Lenten Read-Along: Recipes and the Saints

Braving the Thin Places Lenten Read-Along - text above image of Julianne Stanz, author, and her book

Today I’m sharing several recipes associated with the saints of Ireland.


This dish is eaten throughout the year but associated with Halloween/All Saints/All Souls Day in particular.

1 1/4 pounds kale or green cabbage
1 tablespoon olive oil
1 1/4 pounds peeled and quartered potatoes
1 tablespoon chopped parsley
1 cup cleaned and chopped leeks, white part only, or green onions
1 cup milk
Salt and ground pepper to taste
1/2 cup melted butter

Chop kale or cabbage along with green onions into fine pieces. Sauté kale or cabbage in a little oil for 10 minutes. Boil potatoes and water, and simmer until tender. Simmer the leeks in milk for ten minutes until tender. Drain and puree the potatoes. Add leeks and their milk and the cooked kale, and mix in. Add pinch of salt and pepper. Mound on a plate and pour over the melted butter. Garnish with parsley.

Boxty Cakes (makes 12)

Associated with St. Patrick; sometimes called Soul Cakes.

1/2 pound hot cooked potatoes
1/2 pound grated raw potatoes
2 cups flour
1 teaspoon baking soda
1 1/2 cups buttermilk
Butter for frying
Salt and pepper

Drain, peel, and mash the hot potatoes. Stir in the raw potatoes, flour, and baking soda. Add salt and pepper to taste. Mix well with enough buttermilk to make a stiff batter. Shape into 3-inch patties about 1/4 inch thick, and fry on hot greased griddle until crispy and golden on both sides.

St. Brigid’s Oatcakes (serves 4)

2 cups uncooked, old-fashioned rolled oats (not instant)
2 1/2 cups (perhaps a little more) buttermilk
2 1/2 cups sifted bread flour
1 teaspoon baking soda
1/2 teaspoon baking powder
1 teaspoon salt
Vegetable oil spray
Optional: cinnamon, teaspoon of vanilla, pinch of nutmeg

A day ahead, combine the oats and buttermilk in a small bowl. Blend thoroughly, cover, and refrigerate overnight. The next day, preheat the oven to 350 degrees F. Remove the oat mixture from the refrigerator. Combine the bread flour, baking soda, baking powder, and salt in a large bowl. Slowly add the oat mixture, and stir with a wooden spoon 20 to 30 times or until you have a smooth dough. You may need to add a little more buttermilk. Grease a baking sheet with the oil spray. Turn the dough onto the baking sheet, and use your hands to form a round, cake-shaped loaf about 1-inch thick. Use a sharp knife or pizza cutter to cut the dough into 4 quarters. Move the quarters apart slightly, but keep them in the original round shape. Bake until the cakes are light golden brown and firm to the touch, 30 to 35 minutes. Cool slightly on a rack, and serve with butter and jam or preserves. Makes 1 loaf (in quarters).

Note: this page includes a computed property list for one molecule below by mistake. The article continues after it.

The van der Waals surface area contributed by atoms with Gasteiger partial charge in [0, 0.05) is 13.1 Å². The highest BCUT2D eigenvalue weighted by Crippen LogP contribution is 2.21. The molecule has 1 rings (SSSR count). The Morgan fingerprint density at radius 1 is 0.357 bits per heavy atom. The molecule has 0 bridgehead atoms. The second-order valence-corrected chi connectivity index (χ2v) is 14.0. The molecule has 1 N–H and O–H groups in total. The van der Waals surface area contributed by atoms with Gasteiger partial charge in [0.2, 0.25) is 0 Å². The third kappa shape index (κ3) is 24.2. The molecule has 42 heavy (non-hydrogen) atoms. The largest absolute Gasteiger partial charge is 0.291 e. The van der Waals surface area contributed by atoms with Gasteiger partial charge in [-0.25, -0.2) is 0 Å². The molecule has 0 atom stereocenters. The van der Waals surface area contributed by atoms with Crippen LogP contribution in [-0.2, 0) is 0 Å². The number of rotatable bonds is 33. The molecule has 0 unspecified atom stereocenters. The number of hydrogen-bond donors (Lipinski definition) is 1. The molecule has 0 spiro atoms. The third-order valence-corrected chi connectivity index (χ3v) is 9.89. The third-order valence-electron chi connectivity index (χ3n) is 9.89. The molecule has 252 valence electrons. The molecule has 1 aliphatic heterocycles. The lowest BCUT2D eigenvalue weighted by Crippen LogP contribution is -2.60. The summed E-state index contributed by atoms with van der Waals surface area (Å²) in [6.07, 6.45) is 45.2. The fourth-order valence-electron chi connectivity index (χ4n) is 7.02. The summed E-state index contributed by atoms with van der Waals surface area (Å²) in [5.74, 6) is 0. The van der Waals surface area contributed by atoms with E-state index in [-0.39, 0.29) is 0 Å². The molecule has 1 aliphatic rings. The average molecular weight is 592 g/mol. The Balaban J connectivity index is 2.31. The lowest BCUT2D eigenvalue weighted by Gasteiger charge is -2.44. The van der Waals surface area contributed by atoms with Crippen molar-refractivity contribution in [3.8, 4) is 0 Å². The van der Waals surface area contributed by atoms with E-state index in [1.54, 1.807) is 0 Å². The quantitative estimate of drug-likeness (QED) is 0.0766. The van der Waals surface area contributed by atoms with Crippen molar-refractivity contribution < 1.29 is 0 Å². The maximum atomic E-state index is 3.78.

Let us know if you make any of these recipes to enjoy while reading!

Participating in our Lenten read-along of Braving the Thin Places? Share your thoughts about this week’s reading in the comments below. And post your thoughts, favorite quotes, or reactions with #lentreadalong on social media.

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Julianne Stanz
Julianne Stanz is a storyteller, encourager, and retreat leader who grew up in Ireland and now serves as Director of Parish Life and Evangelization for the Diocese of Green Bay. She is also a consultant to the Committee on Evangelization and Catechesis of the USCCB. Julianne is married with three children and spends her time reading, writing, teaching, and collecting beach glass. She is the author of Braving the Thin Places: Celtic Wisdom to Create a Space for Grace and Start with Jesus: How Everyday Disciples Will Renew the Church.



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